HANOI (Reuters) - Vietnam's police have arrested the chief executive officer and four other staff of a troubled partly private bank which has been under central bank surveillance since August last year, the bank said on Saturday.
Former CEO Tran Phuong Binh and four staff of the Ho Chi Minh City-based Dong A Bank, who have been suspended since August 2015, were taken into custody as the police were investigating the lender over its banking and monetary operations, the unlisted bank said in a statement.
The State Bank of Vietnam, the country's central bank, placed Dong A Bank, under special supervision on Aug. 13, 2015 "for violations in financial management and credit grants" by some executives, the statement said.
Vietnam's fragmented banking sector has undergone major reform in the past few years, with stricter lending and debt classification, forced takeovers, numerous fraud investigations and the formation of a state-run asset management company to support commercial lenders.
Bad debts have been cut to 2.62 percent of the sector's total outstanding loans in September, from 2.93 percent in September 2015, based on central bank data.
Dong A Bank, 6.87 percent owned by the Communist Party chapter in Ho Chi Minh City as of late 2013, said it recorded positive lending growth since this August, while the ratios of its reserves for ensuring liquidity and repayments have now been above the central bank's requirements.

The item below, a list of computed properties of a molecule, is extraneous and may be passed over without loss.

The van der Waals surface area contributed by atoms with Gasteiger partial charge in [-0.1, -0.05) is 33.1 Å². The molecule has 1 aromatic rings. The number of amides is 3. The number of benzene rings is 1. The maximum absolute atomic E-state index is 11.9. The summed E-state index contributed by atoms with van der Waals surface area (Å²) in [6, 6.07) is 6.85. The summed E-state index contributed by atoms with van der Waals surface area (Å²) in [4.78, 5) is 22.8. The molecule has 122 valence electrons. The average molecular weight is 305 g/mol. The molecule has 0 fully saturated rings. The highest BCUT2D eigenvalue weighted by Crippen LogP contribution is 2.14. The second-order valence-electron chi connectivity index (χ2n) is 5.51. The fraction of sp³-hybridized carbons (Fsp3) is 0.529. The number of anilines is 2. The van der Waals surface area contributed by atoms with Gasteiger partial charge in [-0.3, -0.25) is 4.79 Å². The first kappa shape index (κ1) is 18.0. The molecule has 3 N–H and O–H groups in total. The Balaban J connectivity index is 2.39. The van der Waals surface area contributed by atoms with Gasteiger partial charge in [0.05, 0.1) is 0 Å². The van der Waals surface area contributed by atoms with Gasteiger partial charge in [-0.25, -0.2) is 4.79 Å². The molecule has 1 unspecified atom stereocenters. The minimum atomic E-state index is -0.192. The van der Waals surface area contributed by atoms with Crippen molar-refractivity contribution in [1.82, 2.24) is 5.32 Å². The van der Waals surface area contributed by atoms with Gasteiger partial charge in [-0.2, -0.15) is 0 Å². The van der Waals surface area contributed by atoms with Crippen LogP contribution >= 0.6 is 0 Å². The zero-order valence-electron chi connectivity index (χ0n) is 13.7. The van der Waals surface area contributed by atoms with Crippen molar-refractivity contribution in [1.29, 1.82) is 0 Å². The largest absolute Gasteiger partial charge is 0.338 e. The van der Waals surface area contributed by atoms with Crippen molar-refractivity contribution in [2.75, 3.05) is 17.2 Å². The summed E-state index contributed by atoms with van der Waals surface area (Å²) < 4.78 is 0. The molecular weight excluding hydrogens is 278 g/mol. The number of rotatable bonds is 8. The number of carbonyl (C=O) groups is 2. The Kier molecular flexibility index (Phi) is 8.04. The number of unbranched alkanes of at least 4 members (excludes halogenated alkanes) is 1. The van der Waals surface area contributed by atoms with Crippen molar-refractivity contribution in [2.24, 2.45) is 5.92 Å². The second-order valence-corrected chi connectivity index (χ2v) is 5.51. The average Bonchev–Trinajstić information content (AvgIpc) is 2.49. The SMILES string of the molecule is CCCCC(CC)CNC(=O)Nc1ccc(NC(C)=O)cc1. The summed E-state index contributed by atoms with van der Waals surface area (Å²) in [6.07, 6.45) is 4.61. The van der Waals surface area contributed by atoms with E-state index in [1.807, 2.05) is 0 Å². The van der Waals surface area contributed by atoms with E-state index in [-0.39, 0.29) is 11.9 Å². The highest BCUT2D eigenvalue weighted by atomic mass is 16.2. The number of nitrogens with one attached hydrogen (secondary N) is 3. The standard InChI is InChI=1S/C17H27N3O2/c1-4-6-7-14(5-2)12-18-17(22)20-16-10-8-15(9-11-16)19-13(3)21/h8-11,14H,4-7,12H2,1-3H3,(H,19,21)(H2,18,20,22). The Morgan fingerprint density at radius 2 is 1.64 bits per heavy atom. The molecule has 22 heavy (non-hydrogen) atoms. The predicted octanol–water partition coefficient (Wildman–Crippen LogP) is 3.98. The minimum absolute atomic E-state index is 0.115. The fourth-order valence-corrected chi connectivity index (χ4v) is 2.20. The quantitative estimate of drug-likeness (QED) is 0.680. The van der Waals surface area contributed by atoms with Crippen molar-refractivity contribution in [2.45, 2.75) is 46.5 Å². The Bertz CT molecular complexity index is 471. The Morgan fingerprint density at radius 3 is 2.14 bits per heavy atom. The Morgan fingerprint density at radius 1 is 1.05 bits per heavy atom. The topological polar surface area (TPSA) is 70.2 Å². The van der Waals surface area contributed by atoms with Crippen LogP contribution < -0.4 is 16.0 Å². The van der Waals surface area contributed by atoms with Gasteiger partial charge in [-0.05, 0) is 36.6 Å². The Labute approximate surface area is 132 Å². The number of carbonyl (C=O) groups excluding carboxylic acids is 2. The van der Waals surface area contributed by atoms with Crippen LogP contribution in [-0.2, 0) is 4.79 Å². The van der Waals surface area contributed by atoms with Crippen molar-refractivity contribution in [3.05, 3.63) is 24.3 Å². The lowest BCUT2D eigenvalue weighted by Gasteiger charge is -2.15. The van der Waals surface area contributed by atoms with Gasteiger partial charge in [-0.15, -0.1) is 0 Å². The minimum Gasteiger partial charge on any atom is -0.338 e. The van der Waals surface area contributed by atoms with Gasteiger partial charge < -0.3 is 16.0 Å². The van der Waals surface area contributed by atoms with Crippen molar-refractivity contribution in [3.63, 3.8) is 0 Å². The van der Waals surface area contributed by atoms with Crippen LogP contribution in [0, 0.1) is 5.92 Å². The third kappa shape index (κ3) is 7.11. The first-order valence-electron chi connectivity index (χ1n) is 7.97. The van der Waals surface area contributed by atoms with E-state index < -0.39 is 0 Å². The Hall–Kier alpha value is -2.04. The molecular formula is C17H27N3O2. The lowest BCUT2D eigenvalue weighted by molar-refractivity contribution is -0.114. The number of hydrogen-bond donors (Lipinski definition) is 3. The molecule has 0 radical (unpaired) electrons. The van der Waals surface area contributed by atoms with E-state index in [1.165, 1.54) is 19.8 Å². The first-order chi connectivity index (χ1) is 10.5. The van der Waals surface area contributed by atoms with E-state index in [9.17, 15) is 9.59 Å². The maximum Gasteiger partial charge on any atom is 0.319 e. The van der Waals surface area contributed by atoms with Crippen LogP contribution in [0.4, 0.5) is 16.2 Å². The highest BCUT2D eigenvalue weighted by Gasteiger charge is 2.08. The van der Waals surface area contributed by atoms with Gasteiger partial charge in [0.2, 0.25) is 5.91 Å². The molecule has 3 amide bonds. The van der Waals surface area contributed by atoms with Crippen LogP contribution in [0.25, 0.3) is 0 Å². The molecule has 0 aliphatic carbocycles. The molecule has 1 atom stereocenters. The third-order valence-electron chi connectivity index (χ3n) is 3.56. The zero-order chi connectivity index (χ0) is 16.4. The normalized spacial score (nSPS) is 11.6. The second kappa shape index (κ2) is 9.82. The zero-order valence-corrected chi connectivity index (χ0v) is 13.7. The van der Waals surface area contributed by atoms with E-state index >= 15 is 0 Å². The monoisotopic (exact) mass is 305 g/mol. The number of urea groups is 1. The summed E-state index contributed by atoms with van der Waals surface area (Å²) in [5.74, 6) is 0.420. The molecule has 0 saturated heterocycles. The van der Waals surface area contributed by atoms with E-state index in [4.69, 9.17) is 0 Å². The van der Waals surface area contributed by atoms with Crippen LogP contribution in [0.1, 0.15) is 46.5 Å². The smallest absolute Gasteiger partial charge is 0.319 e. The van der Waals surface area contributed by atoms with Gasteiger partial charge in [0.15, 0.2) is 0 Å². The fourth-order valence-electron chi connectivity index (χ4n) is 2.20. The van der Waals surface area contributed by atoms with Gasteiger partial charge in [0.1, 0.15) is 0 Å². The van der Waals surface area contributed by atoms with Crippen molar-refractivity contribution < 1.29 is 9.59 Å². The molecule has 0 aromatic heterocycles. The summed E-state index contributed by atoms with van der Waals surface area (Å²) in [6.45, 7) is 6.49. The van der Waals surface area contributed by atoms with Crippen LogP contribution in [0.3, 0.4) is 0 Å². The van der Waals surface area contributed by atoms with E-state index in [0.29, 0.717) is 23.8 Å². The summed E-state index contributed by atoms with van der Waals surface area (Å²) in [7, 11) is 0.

The bank statement reaffirmed "all its business activities have been normal, clients' benefits are ensured."
On Friday Prime Minister Nguyen Xuan Phuc said the government was seeking to step up dealing with banks' bad debts and that the Asian Development Bank and a Vietnamese private partner were planning to buy one of the country's weak banks.
He did not name the bank in question.
Earlier this month, Moody's said its "outlook for Vietnam's banking system over the next 12-18 months was stable, as it has been since December 2014."
Vietnam's macroeconomic stability and resilient economic growth will continue to support the banks' weak credit profiles, "while capital buffers will continue to deteriorate because of high loan growth," Moody's said.
The central bank estimated loans to grow 18 percent this year from 2015, accelerating from an annual expansion of 17.26 percent last year.
Reporting by Ho Binh Minh; Editing by David Evans